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And then read my following posts, Amie. I clearly state that I never have been suggesting that the author said that. I'm just sick of what hearing what I think is a bullshit line from people who refuse to acknowledge that not only do they pay taxes but they also benefit from them. It's as if they are being forced to pay into a system from which they reap no benefits and it couldn't be further from the truth. I dislike paying taxes too, but I feel fortunate to do so, frankly.

I also might add that I'm not offended by her opinion and wishing to blame her for stuff. Like I said, I have absolutely no problem at all with people who don't want kids. I think it is normal, healthy, and probably a damn good thing for the planet. I actually even find some of the same crap about parents irritating as she does. I was just adding my complaint about the minority of childless people who don't understand the basics of how taxation and government funding works. It was NOT a personal attack on her or even on those without kids in general.

Amie - posted on 09/08/2010

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I think you misunderstood me Carol.

My grandmothers paid for their own nursing home stays. They still paid taxes. They were still paying their way, in your eyes as I've read from your post.

People are still allowed to complain about the amount of taxes they pay and where it goes. I sure do. It does not mean I want a refund. There is a difference.

It's just one more notch that is unfairly pushed upon women like this one (in the article) because people choose to be offended by her opinion.

Unless I missed something too, I didn't read her complaining about paying taxes?

Johnny - posted on 09/08/2010

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No, your comprehension skills are excellent as ever. I, however, am just going off on a tangent.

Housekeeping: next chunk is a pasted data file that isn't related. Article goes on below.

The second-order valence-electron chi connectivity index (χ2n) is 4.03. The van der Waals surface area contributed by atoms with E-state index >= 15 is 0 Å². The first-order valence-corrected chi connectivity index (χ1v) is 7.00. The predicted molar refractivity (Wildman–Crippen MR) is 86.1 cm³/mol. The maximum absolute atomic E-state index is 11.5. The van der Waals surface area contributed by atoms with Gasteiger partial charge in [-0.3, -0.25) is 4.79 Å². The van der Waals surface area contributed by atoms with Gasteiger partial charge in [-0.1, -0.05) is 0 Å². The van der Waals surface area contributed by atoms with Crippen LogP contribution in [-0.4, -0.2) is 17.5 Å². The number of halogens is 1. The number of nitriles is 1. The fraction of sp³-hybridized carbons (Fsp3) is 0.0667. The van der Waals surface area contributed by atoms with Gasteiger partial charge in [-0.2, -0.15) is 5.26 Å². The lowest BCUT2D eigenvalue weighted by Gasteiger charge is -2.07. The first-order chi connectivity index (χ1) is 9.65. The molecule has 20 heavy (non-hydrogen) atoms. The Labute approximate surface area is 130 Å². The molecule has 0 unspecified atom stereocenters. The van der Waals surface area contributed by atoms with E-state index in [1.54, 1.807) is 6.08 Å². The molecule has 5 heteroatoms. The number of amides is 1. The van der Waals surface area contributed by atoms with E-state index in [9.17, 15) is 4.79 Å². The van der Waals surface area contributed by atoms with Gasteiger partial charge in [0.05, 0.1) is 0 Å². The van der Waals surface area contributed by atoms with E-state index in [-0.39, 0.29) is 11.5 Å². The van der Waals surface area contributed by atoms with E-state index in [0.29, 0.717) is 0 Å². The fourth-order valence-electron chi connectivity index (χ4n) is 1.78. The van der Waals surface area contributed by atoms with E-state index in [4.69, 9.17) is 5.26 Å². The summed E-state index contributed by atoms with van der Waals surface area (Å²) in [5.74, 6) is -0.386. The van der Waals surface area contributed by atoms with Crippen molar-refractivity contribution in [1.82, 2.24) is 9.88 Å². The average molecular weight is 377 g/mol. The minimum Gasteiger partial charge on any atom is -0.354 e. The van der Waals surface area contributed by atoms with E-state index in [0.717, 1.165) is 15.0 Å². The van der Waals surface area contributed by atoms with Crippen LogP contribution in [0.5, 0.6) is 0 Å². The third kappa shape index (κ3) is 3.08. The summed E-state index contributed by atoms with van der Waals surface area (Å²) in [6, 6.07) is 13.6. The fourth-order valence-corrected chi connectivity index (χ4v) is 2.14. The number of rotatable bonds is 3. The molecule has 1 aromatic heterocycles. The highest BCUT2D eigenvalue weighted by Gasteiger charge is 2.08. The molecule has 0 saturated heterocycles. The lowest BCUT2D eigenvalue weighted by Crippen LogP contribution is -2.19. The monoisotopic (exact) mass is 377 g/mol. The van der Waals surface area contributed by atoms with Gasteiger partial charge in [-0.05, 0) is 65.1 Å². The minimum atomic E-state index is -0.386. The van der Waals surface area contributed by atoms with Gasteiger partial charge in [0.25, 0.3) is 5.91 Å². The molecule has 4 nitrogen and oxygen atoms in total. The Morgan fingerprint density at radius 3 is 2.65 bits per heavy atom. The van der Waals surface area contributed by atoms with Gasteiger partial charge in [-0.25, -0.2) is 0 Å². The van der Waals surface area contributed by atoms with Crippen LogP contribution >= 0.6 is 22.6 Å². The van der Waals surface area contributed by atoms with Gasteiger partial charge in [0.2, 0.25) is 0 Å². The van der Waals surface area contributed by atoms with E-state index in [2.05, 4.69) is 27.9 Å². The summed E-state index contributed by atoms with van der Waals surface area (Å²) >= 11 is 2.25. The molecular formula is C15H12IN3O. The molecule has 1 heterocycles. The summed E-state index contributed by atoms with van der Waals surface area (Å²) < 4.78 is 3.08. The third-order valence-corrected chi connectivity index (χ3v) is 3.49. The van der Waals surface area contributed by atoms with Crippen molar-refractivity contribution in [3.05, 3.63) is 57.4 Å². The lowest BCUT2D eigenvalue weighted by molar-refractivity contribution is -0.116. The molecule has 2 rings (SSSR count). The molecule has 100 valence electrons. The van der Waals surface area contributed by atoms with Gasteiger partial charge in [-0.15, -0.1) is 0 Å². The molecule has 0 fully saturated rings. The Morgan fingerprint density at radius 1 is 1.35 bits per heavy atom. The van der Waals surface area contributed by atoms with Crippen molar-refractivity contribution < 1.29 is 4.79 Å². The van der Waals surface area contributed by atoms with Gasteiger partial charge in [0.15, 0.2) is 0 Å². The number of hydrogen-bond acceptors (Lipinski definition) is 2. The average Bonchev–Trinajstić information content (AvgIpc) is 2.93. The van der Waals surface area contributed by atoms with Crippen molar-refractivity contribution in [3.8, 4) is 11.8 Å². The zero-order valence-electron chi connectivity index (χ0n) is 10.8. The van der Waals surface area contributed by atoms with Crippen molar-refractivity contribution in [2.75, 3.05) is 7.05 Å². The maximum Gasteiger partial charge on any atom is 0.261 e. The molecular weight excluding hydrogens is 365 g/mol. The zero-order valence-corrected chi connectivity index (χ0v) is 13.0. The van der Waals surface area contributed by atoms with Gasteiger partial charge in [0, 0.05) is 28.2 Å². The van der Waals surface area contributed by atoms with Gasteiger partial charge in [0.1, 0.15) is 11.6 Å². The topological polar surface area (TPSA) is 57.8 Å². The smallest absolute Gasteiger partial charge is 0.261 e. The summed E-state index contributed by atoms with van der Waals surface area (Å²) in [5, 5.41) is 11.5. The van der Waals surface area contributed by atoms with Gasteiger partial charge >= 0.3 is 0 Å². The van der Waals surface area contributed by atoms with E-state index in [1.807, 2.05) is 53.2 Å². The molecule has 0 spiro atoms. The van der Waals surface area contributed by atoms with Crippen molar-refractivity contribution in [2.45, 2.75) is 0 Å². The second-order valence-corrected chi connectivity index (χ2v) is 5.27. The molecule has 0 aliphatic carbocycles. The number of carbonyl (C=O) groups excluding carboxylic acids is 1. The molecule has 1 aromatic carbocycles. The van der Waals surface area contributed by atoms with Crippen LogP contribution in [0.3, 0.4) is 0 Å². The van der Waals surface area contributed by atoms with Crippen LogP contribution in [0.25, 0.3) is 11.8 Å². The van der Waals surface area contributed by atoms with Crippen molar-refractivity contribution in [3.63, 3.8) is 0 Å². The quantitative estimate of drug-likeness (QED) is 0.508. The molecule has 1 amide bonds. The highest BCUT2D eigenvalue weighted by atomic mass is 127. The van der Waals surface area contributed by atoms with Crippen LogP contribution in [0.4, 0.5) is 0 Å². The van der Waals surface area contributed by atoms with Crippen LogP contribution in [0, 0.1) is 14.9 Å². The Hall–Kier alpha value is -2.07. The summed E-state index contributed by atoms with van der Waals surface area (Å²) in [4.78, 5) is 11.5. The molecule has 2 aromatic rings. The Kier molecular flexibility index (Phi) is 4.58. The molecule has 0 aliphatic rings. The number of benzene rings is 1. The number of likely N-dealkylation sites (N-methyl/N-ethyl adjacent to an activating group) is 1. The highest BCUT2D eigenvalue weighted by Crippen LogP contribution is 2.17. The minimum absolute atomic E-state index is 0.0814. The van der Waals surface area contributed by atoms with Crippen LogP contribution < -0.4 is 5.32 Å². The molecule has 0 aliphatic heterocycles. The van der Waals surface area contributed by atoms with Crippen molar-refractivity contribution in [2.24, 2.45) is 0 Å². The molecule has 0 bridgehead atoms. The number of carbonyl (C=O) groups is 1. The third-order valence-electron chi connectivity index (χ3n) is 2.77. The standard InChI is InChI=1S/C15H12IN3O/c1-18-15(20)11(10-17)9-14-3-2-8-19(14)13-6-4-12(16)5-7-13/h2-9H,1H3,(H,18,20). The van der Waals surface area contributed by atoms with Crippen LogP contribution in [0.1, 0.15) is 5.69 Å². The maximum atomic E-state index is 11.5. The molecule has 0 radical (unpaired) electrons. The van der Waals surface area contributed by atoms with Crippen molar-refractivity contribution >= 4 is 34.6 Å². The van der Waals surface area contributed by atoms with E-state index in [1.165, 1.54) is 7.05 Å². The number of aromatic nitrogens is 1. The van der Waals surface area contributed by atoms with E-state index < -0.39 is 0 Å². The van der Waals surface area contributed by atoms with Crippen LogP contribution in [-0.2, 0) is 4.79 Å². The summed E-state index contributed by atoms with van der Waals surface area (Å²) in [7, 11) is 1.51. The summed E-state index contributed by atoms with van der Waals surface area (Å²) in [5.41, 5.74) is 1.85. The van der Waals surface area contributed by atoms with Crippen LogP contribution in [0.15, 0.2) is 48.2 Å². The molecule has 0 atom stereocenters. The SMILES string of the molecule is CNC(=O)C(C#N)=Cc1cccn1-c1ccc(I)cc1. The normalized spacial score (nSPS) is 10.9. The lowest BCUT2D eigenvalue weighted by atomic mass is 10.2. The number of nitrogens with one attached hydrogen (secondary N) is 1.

Johnny - posted on 09/08/2010

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You are correct Lindsay, the writer of this article never said that. I was referring to childless people I hear all the time alluding to the fact that they shouldn't have to pay school taxes because they don't have kids, and crap like that.

Lindsay - posted on 09/08/2010

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Unless I missed it, and if I did please point it out to me, she never said anything about paying school taxes. So if she does end up using medicare later in life, she's supported all of these kids going to school. Just as her taxes went towards them, thiers will also go to her.

Johnny - posted on 09/08/2010

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Amie, there are a great plenty of things that people need in old age, aside from nursing homes, that is covered by the taxpayer. Right now, their taxes are going to cover the elderly, and our future taxes will be doing the same. If someone decides to opt out of covering someone else, they lose their right to claim future services IMO. Here in Canada, we live in a more socialist state. We do for one another. If someone does not want to pay for my kids to attend public school, as part of their taxes, then why should my kid help pay for their healthcare? What about all those poor saps who had to pay for that selfish prat's schooling when they were a kid? Do they get a tax refund for it?

Lindsay - posted on 09/08/2010

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The lady that wrote that response has a major stick up her ass!

Amie - posted on 09/08/2010

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Carol, Why do you assume that these people would need assistance paying for a nursing home in their old age?

They probably save for their retirement just like the rest of us and will not be a burden on the taxpayers of tomorrow.

Amie - posted on 09/08/2010

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It's still one person's opinion of another person's opinion. It's in how you read it, if people choose to take a negative spin and read it as an attack on all mother's, that's on them.

There's a few of us already who obviously don't agree with that sentiment.

Stifler's - posted on 09/08/2010

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What she is saying is pretty true. Some women go nuts and have a sense of entitlement when they have children and think they are more of a woman than everyone else who isn't obsessed with all things children. It annoys me greatly. I'm a huge fan of 'STFU, Parents".